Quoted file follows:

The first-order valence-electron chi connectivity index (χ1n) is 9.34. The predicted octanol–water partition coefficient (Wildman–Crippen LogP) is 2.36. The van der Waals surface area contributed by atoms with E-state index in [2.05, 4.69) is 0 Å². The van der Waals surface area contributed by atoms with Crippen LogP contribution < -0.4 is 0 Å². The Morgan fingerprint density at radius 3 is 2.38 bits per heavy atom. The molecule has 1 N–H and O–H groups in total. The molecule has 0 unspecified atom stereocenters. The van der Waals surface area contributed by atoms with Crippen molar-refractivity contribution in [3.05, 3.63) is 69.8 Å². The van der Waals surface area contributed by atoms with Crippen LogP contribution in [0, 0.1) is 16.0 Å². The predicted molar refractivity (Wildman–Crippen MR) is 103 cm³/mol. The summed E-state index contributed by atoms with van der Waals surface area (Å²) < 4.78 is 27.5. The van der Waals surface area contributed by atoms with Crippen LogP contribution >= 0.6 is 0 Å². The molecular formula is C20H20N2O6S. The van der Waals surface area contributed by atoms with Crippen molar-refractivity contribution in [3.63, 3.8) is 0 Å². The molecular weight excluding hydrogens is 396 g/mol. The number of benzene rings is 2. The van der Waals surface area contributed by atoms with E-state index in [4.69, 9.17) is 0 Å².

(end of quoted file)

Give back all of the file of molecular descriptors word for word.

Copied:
The first-order valence-electron chi connectivity index (χ1n) is 9.34. The predicted octanol–water partition coefficient (Wildman–Crippen LogP) is 2.36. The van der Waals surface area contributed by atoms with E-state index in [2.05, 4.69) is 0 Å². The van der Waals surface area contributed by atoms with Crippen LogP contribution < -0.4 is 0 Å². The Morgan fingerprint density at radius 3 is 2.38 bits per heavy atom. The molecule has 1 N–H and O–H groups in total. The molecule has 0 unspecified atom stereocenters. The van der Waals surface area contributed by atoms with Crippen molar-refractivity contribution in [3.05, 3.63) is 69.8 Å². The van der Waals surface area contributed by atoms with Crippen LogP contribution in [0, 0.1) is 16.0 Å². The predicted molar refractivity (Wildman–Crippen MR) is 103 cm³/mol. The summed E-state index contributed by atoms with van der Waals surface area (Å²) < 4.78 is 27.5. The van der Waals surface area contributed by atoms with Crippen LogP contribution >= 0.6 is 0 Å². The molecular formula is C20H20N2O6S. The van der Waals surface area contributed by atoms with Crippen molar-refractivity contribution in [3.63, 3.8) is 0 Å². The molecular weight excluding hydrogens is 396 g/mol. The number of benzene rings is 2. The van der Waals surface area contributed by atoms with E-state index in [4.69, 9.17) is 0 Å².